14 Nov 2019

Landlord conference explores opportunities and challenges for 2020

Landlord conference explores opportunities and challenges for 2020

Aberdein Considine and tax experts from Anderson Anderson Brown (AAB) again teamed up to host a Landlord Breakfast Briefing at Aberdeen's P&J Live today.

Adrian Sangster, National Lettings Director at Aberdein Considine, kicked things off discussing the sector's new tribunal scheme, before Stuart Petrie of AAB talked through some of the tax changes hitting buy-to-let investors.

The new Housing and Property Chamber Tribunal has buy-to-let investors facing up to 32 weeks in limbo as the new eviction process runs its course, according to analysis from Aberdein Considine solicitors.

The chamber was formed in 2017 to deal with rent and repair issues in private sector housing and to relieve pressure on Scotland’s courts.

However, it has been hit with a high - and ever increasing - case load. More than 3,800 applications have been made in the past year alone.

As a result, a typical eviction application process is leaving landlords with several months of unpaid arrears, and unable to re- let their properties for more than eight months.

AAB tax experts covered three main tax changes:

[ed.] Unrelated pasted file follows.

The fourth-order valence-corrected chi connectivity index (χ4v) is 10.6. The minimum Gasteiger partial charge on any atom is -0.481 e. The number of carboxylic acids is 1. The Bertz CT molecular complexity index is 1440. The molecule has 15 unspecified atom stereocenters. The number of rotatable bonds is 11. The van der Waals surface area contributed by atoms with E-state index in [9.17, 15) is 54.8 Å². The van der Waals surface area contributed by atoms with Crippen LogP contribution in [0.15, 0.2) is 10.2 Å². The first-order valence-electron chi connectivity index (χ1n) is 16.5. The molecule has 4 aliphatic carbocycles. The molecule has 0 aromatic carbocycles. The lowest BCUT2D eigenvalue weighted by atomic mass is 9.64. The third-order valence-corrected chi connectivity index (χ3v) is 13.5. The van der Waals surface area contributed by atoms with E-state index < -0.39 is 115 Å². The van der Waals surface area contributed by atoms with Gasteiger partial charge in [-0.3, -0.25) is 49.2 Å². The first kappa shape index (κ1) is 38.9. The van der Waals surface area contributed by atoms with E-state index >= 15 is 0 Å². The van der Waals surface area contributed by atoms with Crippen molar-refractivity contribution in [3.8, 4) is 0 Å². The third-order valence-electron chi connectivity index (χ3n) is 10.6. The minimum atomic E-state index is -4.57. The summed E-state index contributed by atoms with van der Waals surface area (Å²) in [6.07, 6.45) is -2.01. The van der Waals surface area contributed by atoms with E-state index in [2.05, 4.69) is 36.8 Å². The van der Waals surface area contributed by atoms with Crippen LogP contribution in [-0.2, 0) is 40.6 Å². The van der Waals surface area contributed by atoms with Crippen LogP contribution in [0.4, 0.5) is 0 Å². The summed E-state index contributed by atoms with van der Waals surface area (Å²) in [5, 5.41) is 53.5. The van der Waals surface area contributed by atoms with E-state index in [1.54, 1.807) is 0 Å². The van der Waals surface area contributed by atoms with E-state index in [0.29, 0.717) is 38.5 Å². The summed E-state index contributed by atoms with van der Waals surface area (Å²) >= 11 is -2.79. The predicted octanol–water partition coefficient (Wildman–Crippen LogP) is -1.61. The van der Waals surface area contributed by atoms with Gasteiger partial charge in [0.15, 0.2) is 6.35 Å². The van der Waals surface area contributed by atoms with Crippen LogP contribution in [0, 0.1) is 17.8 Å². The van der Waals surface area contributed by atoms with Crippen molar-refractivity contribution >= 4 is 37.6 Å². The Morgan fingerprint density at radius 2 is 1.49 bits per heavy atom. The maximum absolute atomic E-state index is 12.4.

• The full restriction of tax relief on mortgage loan interest
  • Significant reductions to tax reliefs on the sale of properties that landlords ever lived in as their main residence
  • Huge reductions to the current timescales for both reporting & paying tax on the sale of residential properties

One of our Solicitor Advocates, Carly Stewart, later explained how the First Tier Tribunal has caused widespread eviction delays.

Whilst tribunal applications are progressing more quickly than a year ago, the time taken from lodging an application to a Case Management Discussion (CMD) is around three months, but that is in a straightforward case.

If an eviction order is granted at the first CMD, the tenant cannot be evicted until the 30 day appeal period has passed. Critically, for landlords, this means that even if everything goes smoothly, if a tenant is being evicted for non-payment of rent, there are likely to be arrears of at least seven and eight months, or much longer in many cases, all before a landlord can re-let the property.

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